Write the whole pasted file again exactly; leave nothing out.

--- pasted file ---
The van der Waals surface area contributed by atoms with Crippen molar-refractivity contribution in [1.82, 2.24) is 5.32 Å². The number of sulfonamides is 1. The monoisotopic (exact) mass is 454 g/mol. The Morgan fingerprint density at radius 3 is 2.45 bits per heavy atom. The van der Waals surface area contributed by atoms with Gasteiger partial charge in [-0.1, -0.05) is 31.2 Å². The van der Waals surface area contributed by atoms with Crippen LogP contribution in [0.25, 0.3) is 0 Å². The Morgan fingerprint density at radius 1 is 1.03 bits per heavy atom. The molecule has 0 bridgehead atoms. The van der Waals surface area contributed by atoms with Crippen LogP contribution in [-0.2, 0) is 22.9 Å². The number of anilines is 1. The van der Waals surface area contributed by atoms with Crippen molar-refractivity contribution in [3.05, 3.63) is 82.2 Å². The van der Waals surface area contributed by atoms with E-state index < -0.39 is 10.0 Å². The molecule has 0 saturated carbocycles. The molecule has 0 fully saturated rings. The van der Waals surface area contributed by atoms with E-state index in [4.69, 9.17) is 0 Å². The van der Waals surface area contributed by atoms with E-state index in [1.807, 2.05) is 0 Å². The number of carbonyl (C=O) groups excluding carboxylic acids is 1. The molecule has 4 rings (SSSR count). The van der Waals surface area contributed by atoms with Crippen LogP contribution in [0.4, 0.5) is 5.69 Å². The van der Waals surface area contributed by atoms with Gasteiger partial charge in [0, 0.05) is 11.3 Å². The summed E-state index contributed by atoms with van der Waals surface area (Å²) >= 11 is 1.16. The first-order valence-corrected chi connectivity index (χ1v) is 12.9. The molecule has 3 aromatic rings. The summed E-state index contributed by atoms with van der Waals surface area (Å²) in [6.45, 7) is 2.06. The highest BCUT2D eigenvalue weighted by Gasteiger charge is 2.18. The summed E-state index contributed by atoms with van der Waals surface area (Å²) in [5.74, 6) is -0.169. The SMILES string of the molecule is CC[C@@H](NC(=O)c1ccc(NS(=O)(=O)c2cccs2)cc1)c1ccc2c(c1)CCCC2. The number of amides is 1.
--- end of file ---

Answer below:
The van der Waals surface area contributed by atoms with Crippen molar-refractivity contribution in [1.82, 2.24) is 5.32 Å². The number of sulfonamides is 1. The monoisotopic (exact) mass is 454 g/mol. The Morgan fingerprint density at radius 3 is 2.45 bits per heavy atom. The van der Waals surface area contributed by atoms with Gasteiger partial charge in [-0.1, -0.05) is 31.2 Å². The van der Waals surface area contributed by atoms with Crippen LogP contribution in [0.25, 0.3) is 0 Å². The Morgan fingerprint density at radius 1 is 1.03 bits per heavy atom. The molecule has 0 bridgehead atoms. The van der Waals surface area contributed by atoms with Crippen LogP contribution in [-0.2, 0) is 22.9 Å². The number of anilines is 1. The van der Waals surface area contributed by atoms with Crippen molar-refractivity contribution in [3.05, 3.63) is 82.2 Å². The van der Waals surface area contributed by atoms with E-state index < -0.39 is 10.0 Å². The molecule has 0 saturated carbocycles. The molecule has 0 fully saturated rings. The van der Waals surface area contributed by atoms with E-state index in [4.69, 9.17) is 0 Å². The van der Waals surface area contributed by atoms with E-state index in [1.807, 2.05) is 0 Å². The number of carbonyl (C=O) groups excluding carboxylic acids is 1. The molecule has 4 rings (SSSR count). The van der Waals surface area contributed by atoms with Crippen LogP contribution in [0.4, 0.5) is 5.69 Å². The van der Waals surface area contributed by atoms with Gasteiger partial charge in [0, 0.05) is 11.3 Å². The summed E-state index contributed by atoms with van der Waals surface area (Å²) >= 11 is 1.16. The first-order valence-corrected chi connectivity index (χ1v) is 12.9. The molecule has 3 aromatic rings. The summed E-state index contributed by atoms with van der Waals surface area (Å²) in [6.45, 7) is 2.06. The highest BCUT2D eigenvalue weighted by Gasteiger charge is 2.18. The summed E-state index contributed by atoms with van der Waals surface area (Å²) in [5.74, 6) is -0.169. The SMILES string of the molecule is CC[C@@H](NC(=O)c1ccc(NS(=O)(=O)c2cccs2)cc1)c1ccc2c(c1)CCCC2. The number of amides is 1.